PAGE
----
Not just an item of science fiction and comedy TV shows, the theory of our universe existing as a part of a multiverse does exist and real physicists do believe it. The idea is simple enough; take our minimum-four dimensional universe (some theories put the count at 7 or more) and place it in a bubble with dimensionality of at least one higher. Of course our bubble is not alone in its multiverse environment, and every other bubble contains its own universe. These universes may be very different from ours though, and not in the simple goatee-wearing way, but the strength of forces and masses of particles being different way, hence why physicists are interested. Imagining a universe with weaker gravity than our own, not only would we have all lost a few pounds but, potentially, there would be fewer stars, as more mass is required to start their nuclear fusion cores. If the masses of particles were different, let’s say greater, than stars could possibly be bigger and burn brighter than those we see at night, as more energy may be released by fusion.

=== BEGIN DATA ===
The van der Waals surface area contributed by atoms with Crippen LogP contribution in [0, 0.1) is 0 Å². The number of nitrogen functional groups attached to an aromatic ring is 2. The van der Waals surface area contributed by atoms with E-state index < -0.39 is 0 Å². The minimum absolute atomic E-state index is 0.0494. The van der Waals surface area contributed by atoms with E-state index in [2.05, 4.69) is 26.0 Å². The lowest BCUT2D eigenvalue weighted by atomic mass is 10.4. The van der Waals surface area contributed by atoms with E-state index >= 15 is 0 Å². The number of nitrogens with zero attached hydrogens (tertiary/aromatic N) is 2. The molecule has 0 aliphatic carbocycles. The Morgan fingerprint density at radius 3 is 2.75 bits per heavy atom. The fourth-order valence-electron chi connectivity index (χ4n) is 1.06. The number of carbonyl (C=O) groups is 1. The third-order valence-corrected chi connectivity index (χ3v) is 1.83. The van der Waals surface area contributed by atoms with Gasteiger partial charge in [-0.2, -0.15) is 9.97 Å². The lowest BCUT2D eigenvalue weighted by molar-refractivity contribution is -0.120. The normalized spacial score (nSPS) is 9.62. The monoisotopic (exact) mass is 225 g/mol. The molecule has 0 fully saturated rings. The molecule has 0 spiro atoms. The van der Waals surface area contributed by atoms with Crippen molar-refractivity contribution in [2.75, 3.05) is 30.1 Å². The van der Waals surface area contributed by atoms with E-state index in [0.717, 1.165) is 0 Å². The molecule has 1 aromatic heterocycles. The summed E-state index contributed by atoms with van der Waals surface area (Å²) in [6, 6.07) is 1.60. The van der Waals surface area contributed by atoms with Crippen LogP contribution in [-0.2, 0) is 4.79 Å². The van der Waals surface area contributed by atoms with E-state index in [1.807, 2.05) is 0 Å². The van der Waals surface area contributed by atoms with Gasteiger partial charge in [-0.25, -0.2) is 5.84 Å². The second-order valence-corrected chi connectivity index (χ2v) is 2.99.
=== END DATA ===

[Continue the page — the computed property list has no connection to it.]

Researchers from University College of London have proposed a way to observe if these other universe-containing bubbles exist by viewing the cosmic microwave background radiation. Their theory is that when our bubble collides with others, a mark will be left on the universal pattern. To test this they have devised an algorithm to examine the information and discern patterns from noise, a difficult task.